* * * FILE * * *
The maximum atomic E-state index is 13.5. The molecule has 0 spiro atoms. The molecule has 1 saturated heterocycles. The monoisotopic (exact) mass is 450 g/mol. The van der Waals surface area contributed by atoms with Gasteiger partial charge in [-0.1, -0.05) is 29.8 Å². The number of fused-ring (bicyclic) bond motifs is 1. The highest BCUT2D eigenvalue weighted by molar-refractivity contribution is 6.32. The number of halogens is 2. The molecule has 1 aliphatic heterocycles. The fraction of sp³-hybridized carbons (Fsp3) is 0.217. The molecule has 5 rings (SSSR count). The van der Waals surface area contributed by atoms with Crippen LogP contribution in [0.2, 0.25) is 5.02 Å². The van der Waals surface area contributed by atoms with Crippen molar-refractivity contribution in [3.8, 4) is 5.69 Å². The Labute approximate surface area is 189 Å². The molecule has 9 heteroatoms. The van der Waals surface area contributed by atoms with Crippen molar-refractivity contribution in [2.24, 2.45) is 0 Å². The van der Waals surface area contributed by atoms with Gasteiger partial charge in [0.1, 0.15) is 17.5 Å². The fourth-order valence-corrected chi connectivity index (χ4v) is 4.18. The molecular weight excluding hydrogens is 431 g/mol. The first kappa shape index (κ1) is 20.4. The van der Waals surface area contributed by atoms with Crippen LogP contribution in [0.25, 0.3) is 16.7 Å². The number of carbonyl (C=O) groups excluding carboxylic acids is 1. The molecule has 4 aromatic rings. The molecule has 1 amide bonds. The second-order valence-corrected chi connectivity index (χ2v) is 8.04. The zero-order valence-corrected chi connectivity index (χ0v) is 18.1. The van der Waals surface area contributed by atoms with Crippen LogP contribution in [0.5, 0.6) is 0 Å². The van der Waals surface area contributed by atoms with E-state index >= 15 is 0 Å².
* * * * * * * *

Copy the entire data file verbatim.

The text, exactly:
The maximum atomic E-state index is 13.5. The molecule has 0 spiro atoms. The molecule has 1 saturated heterocycles. The monoisotopic (exact) mass is 450 g/mol. The van der Waals surface area contributed by atoms with Gasteiger partial charge in [-0.1, -0.05) is 29.8 Å². The number of fused-ring (bicyclic) bond motifs is 1. The highest BCUT2D eigenvalue weighted by molar-refractivity contribution is 6.32. The number of halogens is 2. The molecule has 1 aliphatic heterocycles. The fraction of sp³-hybridized carbons (Fsp3) is 0.217. The molecule has 5 rings (SSSR count). The van der Waals surface area contributed by atoms with Crippen LogP contribution in [0.2, 0.25) is 5.02 Å². The van der Waals surface area contributed by atoms with Crippen molar-refractivity contribution in [3.8, 4) is 5.69 Å². The Labute approximate surface area is 189 Å². The molecule has 9 heteroatoms. The van der Waals surface area contributed by atoms with Crippen molar-refractivity contribution in [2.24, 2.45) is 0 Å². The van der Waals surface area contributed by atoms with Gasteiger partial charge in [0.1, 0.15) is 17.5 Å². The fourth-order valence-corrected chi connectivity index (χ4v) is 4.18. The molecular weight excluding hydrogens is 431 g/mol. The first kappa shape index (κ1) is 20.4. The van der Waals surface area contributed by atoms with Crippen LogP contribution in [0.25, 0.3) is 16.7 Å². The number of carbonyl (C=O) groups excluding carboxylic acids is 1. The molecule has 4 aromatic rings. The molecule has 1 amide bonds. The second-order valence-corrected chi connectivity index (χ2v) is 8.04. The zero-order valence-corrected chi connectivity index (χ0v) is 18.1. The van der Waals surface area contributed by atoms with Crippen LogP contribution in [0.5, 0.6) is 0 Å². The van der Waals surface area contributed by atoms with E-state index >= 15 is 0 Å².